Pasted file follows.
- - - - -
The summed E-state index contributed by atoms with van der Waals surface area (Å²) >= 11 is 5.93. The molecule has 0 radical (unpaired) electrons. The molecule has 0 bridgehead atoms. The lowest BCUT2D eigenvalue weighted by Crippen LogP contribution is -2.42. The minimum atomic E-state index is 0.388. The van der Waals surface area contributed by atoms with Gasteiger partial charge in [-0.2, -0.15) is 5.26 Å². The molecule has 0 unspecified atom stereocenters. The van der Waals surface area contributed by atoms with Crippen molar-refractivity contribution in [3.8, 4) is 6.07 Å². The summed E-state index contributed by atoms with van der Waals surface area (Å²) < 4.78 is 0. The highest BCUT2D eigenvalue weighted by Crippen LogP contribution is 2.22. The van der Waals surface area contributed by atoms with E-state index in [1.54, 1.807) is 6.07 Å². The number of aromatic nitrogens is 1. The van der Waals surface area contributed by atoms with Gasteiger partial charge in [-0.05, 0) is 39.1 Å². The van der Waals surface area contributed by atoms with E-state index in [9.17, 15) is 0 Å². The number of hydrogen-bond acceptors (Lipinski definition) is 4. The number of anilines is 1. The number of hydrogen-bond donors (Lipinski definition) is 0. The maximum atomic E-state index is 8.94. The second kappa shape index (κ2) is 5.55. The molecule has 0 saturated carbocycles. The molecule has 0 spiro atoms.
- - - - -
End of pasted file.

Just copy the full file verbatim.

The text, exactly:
The summed E-state index contributed by atoms with van der Waals surface area (Å²) >= 11 is 5.93. The molecule has 0 radical (unpaired) electrons. The molecule has 0 bridgehead atoms. The lowest BCUT2D eigenvalue weighted by Crippen LogP contribution is -2.42. The minimum atomic E-state index is 0.388. The van der Waals surface area contributed by atoms with Gasteiger partial charge in [-0.2, -0.15) is 5.26 Å². The molecule has 0 unspecified atom stereocenters. The van der Waals surface area contributed by atoms with Crippen molar-refractivity contribution in [3.8, 4) is 6.07 Å². The summed E-state index contributed by atoms with van der Waals surface area (Å²) < 4.78 is 0. The highest BCUT2D eigenvalue weighted by Crippen LogP contribution is 2.22. The van der Waals surface area contributed by atoms with E-state index in [1.54, 1.807) is 6.07 Å². The number of aromatic nitrogens is 1. The van der Waals surface area contributed by atoms with Gasteiger partial charge in [-0.05, 0) is 39.1 Å². The van der Waals surface area contributed by atoms with E-state index in [9.17, 15) is 0 Å². The number of hydrogen-bond acceptors (Lipinski definition) is 4. The number of anilines is 1. The number of hydrogen-bond donors (Lipinski definition) is 0. The maximum atomic E-state index is 8.94. The second kappa shape index (κ2) is 5.55. The molecule has 0 saturated carbocycles. The molecule has 0 spiro atoms.